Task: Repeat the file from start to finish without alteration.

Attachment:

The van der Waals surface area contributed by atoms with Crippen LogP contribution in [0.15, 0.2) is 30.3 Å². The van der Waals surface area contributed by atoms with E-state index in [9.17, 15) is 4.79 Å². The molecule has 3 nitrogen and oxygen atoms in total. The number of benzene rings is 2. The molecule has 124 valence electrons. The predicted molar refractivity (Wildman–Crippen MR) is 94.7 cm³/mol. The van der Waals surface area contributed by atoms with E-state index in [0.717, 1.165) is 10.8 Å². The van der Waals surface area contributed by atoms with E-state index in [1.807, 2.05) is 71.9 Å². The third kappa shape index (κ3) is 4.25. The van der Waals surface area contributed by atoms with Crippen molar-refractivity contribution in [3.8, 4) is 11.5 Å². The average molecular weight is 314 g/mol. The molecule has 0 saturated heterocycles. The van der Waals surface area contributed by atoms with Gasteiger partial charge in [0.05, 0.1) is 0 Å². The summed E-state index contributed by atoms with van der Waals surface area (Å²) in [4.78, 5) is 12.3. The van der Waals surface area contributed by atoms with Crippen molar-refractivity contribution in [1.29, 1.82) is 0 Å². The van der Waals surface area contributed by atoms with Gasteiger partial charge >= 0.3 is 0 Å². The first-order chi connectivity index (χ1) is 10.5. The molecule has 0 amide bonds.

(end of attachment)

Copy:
The van der Waals surface area contributed by atoms with Crippen LogP contribution in [0.15, 0.2) is 30.3 Å². The van der Waals surface area contributed by atoms with E-state index in [9.17, 15) is 4.79 Å². The molecule has 3 nitrogen and oxygen atoms in total. The number of benzene rings is 2. The molecule has 124 valence electrons. The predicted molar refractivity (Wildman–Crippen MR) is 94.7 cm³/mol. The van der Waals surface area contributed by atoms with E-state index in [0.717, 1.165) is 10.8 Å². The van der Waals surface area contributed by atoms with E-state index in [1.807, 2.05) is 71.9 Å². The third kappa shape index (κ3) is 4.25. The van der Waals surface area contributed by atoms with Crippen molar-refractivity contribution in [3.8, 4) is 11.5 Å². The average molecular weight is 314 g/mol. The molecule has 0 saturated heterocycles. The van der Waals surface area contributed by atoms with Gasteiger partial charge in [0.05, 0.1) is 0 Å². The summed E-state index contributed by atoms with van der Waals surface area (Å²) in [4.78, 5) is 12.3. The van der Waals surface area contributed by atoms with Crippen molar-refractivity contribution in [1.29, 1.82) is 0 Å². The van der Waals surface area contributed by atoms with Gasteiger partial charge >= 0.3 is 0 Å². The first-order chi connectivity index (χ1) is 10.5. The molecule has 0 amide bonds.